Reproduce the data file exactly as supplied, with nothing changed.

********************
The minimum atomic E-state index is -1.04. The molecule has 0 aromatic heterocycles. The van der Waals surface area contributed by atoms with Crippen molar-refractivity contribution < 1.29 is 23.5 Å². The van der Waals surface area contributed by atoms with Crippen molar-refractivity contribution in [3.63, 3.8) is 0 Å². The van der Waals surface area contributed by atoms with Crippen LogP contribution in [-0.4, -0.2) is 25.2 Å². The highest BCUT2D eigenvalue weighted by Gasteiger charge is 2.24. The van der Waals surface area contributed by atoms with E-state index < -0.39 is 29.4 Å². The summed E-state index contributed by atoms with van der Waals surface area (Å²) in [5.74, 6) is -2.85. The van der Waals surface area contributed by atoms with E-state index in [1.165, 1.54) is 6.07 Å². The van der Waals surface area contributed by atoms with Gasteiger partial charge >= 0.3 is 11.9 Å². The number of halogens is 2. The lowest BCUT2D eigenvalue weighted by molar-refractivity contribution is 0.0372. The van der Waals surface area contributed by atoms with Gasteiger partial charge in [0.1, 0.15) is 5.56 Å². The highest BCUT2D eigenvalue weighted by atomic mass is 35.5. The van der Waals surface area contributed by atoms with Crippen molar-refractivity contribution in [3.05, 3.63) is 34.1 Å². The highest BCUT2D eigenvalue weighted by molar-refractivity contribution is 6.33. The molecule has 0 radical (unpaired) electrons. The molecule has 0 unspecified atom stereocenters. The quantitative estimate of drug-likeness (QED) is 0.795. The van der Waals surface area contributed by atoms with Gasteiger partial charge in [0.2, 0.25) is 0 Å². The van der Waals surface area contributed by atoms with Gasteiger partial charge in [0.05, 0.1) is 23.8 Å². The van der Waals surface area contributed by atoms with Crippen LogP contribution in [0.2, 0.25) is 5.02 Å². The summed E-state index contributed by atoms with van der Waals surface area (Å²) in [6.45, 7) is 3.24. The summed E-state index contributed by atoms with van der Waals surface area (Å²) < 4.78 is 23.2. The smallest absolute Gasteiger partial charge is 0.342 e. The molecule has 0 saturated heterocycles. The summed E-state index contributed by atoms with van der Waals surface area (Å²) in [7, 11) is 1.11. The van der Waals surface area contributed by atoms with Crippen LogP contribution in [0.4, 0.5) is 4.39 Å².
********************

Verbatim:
The minimum atomic E-state index is -1.04. The molecule has 0 aromatic heterocycles. The van der Waals surface area contributed by atoms with Crippen molar-refractivity contribution < 1.29 is 23.5 Å². The van der Waals surface area contributed by atoms with Crippen molar-refractivity contribution in [3.63, 3.8) is 0 Å². The van der Waals surface area contributed by atoms with Crippen LogP contribution in [-0.4, -0.2) is 25.2 Å². The highest BCUT2D eigenvalue weighted by Gasteiger charge is 2.24. The van der Waals surface area contributed by atoms with E-state index < -0.39 is 29.4 Å². The summed E-state index contributed by atoms with van der Waals surface area (Å²) in [5.74, 6) is -2.85. The van der Waals surface area contributed by atoms with E-state index in [1.165, 1.54) is 6.07 Å². The van der Waals surface area contributed by atoms with Gasteiger partial charge >= 0.3 is 11.9 Å². The number of halogens is 2. The lowest BCUT2D eigenvalue weighted by molar-refractivity contribution is 0.0372. The van der Waals surface area contributed by atoms with Gasteiger partial charge in [0.1, 0.15) is 5.56 Å². The highest BCUT2D eigenvalue weighted by atomic mass is 35.5. The van der Waals surface area contributed by atoms with Crippen molar-refractivity contribution in [3.05, 3.63) is 34.1 Å². The highest BCUT2D eigenvalue weighted by molar-refractivity contribution is 6.33. The molecule has 0 radical (unpaired) electrons. The molecule has 0 unspecified atom stereocenters. The quantitative estimate of drug-likeness (QED) is 0.795. The van der Waals surface area contributed by atoms with Gasteiger partial charge in [0.2, 0.25) is 0 Å². The van der Waals surface area contributed by atoms with Gasteiger partial charge in [0.05, 0.1) is 23.8 Å². The van der Waals surface area contributed by atoms with Crippen LogP contribution in [0.2, 0.25) is 5.02 Å². The summed E-state index contributed by atoms with van der Waals surface area (Å²) in [6.45, 7) is 3.24. The summed E-state index contributed by atoms with van der Waals surface area (Å²) < 4.78 is 23.2. The smallest absolute Gasteiger partial charge is 0.342 e. The molecule has 0 saturated heterocycles. The summed E-state index contributed by atoms with van der Waals surface area (Å²) in [7, 11) is 1.11. The van der Waals surface area contributed by atoms with Crippen LogP contribution in [0.4, 0.5) is 4.39 Å².